On the 25th of July, 1870, Benjamin L. Perry and John L. Perry, devisees in the will mentioned, purported by deed to convey for a valuable consideration to Isaac Ramsey and Isaac E. Ramsey and their heirs, a part of a lot, situate in the county named, devised to them by that will.
Afterwards, Isaac Ramsey died intestate, and William B. Duncan, administrator of his estate, in pursuance of a judgment of the Superior Court of the county named, on the 26th of August, 1882, sold the undivided half of said land of his intestate for the price of $920.00 to the defendant William F. Dill.
At the Fall Term, 1881, of the same Court, the plaintiffs obtained judgment against the executors named above, for the sum of $4,000, and they have no personal assets of their testator out of which to pay this judgment. The action in which this judgment was obtained, began on the 26th of July, 1876, and continued pending until the judgment was obtained.
The plaintiffs contended that the conveyance of the lot of land devised to B. L. Perry and John M. Perry by the will of Benjamin L. Perry, having been made within two years next after the qualification of the executors of the will, was void as to creditors; and likewise the deed to the defendant Dill, he having purchased, as insisted, with constructive notice of the plaintiffs' rights as creditors of the testator.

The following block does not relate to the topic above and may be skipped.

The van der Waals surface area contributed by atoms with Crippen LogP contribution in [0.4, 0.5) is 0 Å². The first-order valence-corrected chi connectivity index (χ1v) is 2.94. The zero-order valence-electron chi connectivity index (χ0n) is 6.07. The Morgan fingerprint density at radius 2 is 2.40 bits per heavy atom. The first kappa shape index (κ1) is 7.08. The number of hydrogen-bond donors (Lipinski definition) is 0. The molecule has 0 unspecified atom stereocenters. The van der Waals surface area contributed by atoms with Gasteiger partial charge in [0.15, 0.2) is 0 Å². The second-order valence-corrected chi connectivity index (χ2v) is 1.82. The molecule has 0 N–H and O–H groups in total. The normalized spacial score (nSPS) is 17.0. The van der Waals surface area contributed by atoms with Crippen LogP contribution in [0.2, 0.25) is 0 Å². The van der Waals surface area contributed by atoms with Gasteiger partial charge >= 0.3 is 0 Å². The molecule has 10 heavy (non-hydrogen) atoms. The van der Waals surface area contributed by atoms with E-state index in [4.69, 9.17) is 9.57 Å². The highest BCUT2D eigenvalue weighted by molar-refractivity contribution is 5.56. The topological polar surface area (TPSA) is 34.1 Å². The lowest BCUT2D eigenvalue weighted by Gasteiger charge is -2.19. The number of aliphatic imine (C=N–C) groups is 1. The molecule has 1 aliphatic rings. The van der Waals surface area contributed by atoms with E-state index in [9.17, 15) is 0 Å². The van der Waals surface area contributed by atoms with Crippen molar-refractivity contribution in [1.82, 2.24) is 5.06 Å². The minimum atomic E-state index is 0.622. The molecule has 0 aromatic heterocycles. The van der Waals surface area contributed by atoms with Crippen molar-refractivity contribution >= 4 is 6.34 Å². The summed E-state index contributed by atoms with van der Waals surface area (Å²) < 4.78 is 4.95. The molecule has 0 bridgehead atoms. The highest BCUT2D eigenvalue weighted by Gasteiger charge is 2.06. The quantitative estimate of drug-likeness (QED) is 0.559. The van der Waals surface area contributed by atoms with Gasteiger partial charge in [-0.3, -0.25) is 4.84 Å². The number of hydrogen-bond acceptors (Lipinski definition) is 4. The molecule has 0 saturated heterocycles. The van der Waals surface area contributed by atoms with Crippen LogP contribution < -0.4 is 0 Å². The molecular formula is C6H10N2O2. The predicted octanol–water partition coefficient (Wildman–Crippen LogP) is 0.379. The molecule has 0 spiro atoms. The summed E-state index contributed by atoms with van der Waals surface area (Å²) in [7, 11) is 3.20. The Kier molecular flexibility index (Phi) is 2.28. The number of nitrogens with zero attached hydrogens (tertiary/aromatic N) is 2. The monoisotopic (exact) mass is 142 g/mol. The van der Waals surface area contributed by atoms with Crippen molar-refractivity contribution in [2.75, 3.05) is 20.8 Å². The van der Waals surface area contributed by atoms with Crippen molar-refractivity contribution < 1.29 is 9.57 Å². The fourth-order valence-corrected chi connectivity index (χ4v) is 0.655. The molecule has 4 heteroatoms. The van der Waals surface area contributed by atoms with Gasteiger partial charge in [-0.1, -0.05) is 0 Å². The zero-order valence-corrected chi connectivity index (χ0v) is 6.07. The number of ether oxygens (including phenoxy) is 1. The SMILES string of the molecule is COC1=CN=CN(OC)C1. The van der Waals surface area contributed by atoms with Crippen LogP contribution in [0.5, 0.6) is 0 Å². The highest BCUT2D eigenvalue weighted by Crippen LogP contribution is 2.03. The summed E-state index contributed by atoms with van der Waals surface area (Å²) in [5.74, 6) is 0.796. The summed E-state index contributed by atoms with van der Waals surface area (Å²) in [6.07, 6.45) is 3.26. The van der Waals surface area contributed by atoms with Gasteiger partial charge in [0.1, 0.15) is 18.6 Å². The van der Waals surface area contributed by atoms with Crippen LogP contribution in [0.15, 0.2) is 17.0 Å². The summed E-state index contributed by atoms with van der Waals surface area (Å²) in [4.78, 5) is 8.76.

The Court gave judgment in favor of the plaintiffs, directing a sale of the land mentioned, except so much thereof as was sold to the defendant Dill by the administrator of Isaac Ramsey.
The plaintiffs excepted, and appealed to this Court.
The devisees who sold the land in question to Isaac Ramsey, had the title to it by virtue of the devise in the will to them, and their deed operated to convey the title to him. The executors of the will and the creditors had no lien upon the land of the testator; they only had the right, in the absence of personal assets of the testator sufficient to pay the debts and costs of administration, to resort to the land to make assets to pay such deficit. Nor, more particularly, had the plaintiffs or the defendant executor any statutory lien, nor lien created by judgment or otherwise, upon the land sold to the appellee Dill.